Rather than blanket assumptions that whatever brings us closer to our pre-pandemic lives is good (i.e., reopening shops and restaurants) and that sustained, cautious public health measures are necessarily bad (for the economy), officials could more productively consider each option and decision from the perspective of what opportunities they open up and what opportunities they close down. Rarely has it been acknowledged that our pre-pandemic lives were not ideal for everyone. Some pandemic measures – expansion of social security benefits, for instance, or freezing rents and debt payments – in fact opened up improved opportunities for some people. And measures like reopening businesses, which appear to open up opportunities for shop-owners and consumers, in fact closes down opportunities for low-waged and precarious workers to keep themselves and their families safe. Barker and Iantaffi’s call to consider what possibilities are opened and closed by choices we make offers an opportunity for decision-making that incorporates broader considerations.
And of course, ’embracing uncertainty’ is for many of us the only way to move forward through a pandemic that transforms every aspect of our lives. This doesn’t mean celebrating the disruption caused by the pandemic, but rather acknowledging and accepting that there are many things about the pandemic, and our response to it, that we simply don’t know. The obsessive compulsion many western journalists and policy-makers show over pandemic modelling, for instance, reveals a frenetic (and mostly futile) effort to establish a sense of certainty over the unknown.
Modelling is intended to tell us what would happen: how many deaths to expect, when the virus will peak, how long until it wanes and we could go back to our gyms and our dog-groomers once more. But even the best models are little more than incredibly elaborate guesswork. Indi Samarajiva argued in his astute commentary on the modelling predilections of western journalists and governments (see: “Every Covid-19 model is a waste of time”), that one of the reasons for the more successful pandemic responses of some Asian countries was that they don’t waste the same degree of time and resources in modelling.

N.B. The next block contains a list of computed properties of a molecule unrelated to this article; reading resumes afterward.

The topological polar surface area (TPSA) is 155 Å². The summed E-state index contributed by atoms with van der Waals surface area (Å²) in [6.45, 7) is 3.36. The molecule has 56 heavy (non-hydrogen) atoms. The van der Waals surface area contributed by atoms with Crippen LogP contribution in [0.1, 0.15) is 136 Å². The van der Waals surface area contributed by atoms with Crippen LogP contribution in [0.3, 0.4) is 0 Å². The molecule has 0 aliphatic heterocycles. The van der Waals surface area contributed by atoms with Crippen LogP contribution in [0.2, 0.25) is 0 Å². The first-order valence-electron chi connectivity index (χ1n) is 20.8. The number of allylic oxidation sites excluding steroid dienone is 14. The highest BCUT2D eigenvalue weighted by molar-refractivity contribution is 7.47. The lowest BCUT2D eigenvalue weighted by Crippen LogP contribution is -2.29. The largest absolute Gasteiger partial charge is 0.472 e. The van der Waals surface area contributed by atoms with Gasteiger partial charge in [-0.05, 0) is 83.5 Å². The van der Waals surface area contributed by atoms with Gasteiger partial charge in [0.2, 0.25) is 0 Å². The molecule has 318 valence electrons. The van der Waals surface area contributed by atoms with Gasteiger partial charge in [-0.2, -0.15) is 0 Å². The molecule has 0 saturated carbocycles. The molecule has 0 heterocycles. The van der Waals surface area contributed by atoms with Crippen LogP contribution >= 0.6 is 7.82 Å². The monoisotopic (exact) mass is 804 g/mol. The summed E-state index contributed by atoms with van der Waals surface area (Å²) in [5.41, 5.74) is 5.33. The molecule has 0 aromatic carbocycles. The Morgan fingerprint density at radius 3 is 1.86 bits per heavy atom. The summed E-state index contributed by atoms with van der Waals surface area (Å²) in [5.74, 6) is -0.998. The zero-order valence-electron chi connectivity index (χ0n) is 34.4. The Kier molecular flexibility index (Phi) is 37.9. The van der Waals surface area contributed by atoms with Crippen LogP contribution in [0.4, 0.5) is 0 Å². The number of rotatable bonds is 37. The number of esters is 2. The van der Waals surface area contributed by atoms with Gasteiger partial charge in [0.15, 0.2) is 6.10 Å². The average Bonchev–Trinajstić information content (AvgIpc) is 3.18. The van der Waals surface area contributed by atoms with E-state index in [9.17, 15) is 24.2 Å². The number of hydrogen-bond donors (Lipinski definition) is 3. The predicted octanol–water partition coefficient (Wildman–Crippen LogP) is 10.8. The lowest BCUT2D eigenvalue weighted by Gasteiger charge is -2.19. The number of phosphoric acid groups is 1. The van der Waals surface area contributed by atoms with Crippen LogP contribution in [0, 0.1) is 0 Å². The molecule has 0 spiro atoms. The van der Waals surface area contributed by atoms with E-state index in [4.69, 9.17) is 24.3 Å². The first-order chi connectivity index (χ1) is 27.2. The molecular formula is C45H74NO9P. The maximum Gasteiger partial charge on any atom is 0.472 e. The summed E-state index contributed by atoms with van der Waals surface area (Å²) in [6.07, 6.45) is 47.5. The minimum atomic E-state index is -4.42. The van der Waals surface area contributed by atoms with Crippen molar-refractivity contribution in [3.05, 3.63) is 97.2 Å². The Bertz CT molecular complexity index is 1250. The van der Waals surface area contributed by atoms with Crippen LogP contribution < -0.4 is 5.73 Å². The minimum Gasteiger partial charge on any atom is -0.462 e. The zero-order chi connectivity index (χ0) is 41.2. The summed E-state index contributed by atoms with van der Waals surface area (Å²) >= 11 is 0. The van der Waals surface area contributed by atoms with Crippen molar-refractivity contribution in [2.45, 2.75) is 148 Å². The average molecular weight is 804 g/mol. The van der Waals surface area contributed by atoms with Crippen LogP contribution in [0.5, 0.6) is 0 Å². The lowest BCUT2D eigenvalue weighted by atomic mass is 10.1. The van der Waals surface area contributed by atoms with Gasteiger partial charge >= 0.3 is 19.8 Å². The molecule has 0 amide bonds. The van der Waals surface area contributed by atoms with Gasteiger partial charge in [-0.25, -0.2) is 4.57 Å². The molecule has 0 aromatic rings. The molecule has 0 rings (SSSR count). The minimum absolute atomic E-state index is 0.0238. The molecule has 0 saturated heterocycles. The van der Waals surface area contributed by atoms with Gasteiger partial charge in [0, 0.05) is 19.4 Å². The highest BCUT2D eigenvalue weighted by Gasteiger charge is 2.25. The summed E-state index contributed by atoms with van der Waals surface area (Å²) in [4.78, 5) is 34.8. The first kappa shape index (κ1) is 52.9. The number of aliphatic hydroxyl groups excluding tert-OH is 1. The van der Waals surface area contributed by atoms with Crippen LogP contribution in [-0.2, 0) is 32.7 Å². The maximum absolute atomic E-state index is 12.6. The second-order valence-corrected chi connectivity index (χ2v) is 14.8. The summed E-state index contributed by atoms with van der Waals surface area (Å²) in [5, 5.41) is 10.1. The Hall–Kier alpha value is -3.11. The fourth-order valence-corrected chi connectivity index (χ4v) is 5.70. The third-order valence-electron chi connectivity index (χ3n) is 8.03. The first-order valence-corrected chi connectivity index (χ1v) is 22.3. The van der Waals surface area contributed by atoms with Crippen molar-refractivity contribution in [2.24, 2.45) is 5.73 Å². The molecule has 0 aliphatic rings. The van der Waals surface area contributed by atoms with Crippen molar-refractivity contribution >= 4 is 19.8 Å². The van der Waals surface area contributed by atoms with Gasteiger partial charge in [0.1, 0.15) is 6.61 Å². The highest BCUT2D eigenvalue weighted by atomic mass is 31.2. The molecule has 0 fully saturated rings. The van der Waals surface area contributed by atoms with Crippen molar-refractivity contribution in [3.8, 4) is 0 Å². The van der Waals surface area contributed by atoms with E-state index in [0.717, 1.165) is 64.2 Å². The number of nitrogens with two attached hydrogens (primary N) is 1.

In Western media, however, it’s all about projections and models, hypothetical deaths, and cases, trying to optimize disaster. These models are endlessly debated until reality catches up and obliterates them. Then they run the models again. It’s a complete waste of time,” he writes. “You don’t need to model a tsunami. You’re not going to surf the damn thing, just get out of the way.
The fact is, we don’t know what the future holds. We don’t know, with any certainty, what will be the outcome of both the ongoing virus spread as well as the political and economic decisions made in response to it. Yet a great deal of strife, anger, and dissension is presently wrapped up in our conflictual efforts to exert competing claims of certainty over an inherently unknowable future. We are in uncharted territory. Although pandemics are not new, in our global and technological world we are dealing with things we have not dealt with before, and we are taking actions that have never been tried before.
Acknowledging and accepting the uncertainty inherent in this could be a useful step toward working together collaboratively to respond in mutually beneficial ways to the uncertainties we encounter. At present, we are clinging so desperately to the things we know and want – a return to our pre-pandemic lifestyles – that we are in fact making it harder to obtain them. Premature and overly hasty reopening of the economy is causing spikes in virus transmission which will inevitably slow down or destroy the ‘normal’ we are trying to restore.
Barker and Iantaffi suggest that “rather than grasping tight or hurling away, we can hold onto things gently and embrace the uncertainty that comes with this. Rather than leaping to conclusions and actions, we can stay in the state of non-knowing for longer. This can be a painful place to be – because we struggle with uncertainty – and it can also be a relief from the intense struggle of all-or-nothing thinking, which can lead to more compassionate and wise decision-making.”
Life Isn’t Binary expresses important truths about gender, bodies, and identities. But it, like the growing body of non-binary thought of which it’s a part, also points toward broader possibilities for the way we think and act and the way we structure our society. The book is not about the pandemic, but its insights can be usefully applied to this and so many other contemporary concerns. The racism which is now generating unprecedented protests in the US and around the world is also rooted in brutalizing binary thinking that can be traced to our past, and which remains rooted in the political and social institutions that have built on those histories. Non-binary thinking offers important avenues for growth not just for us as individuals, but also for the societies of which we are inseparably a part.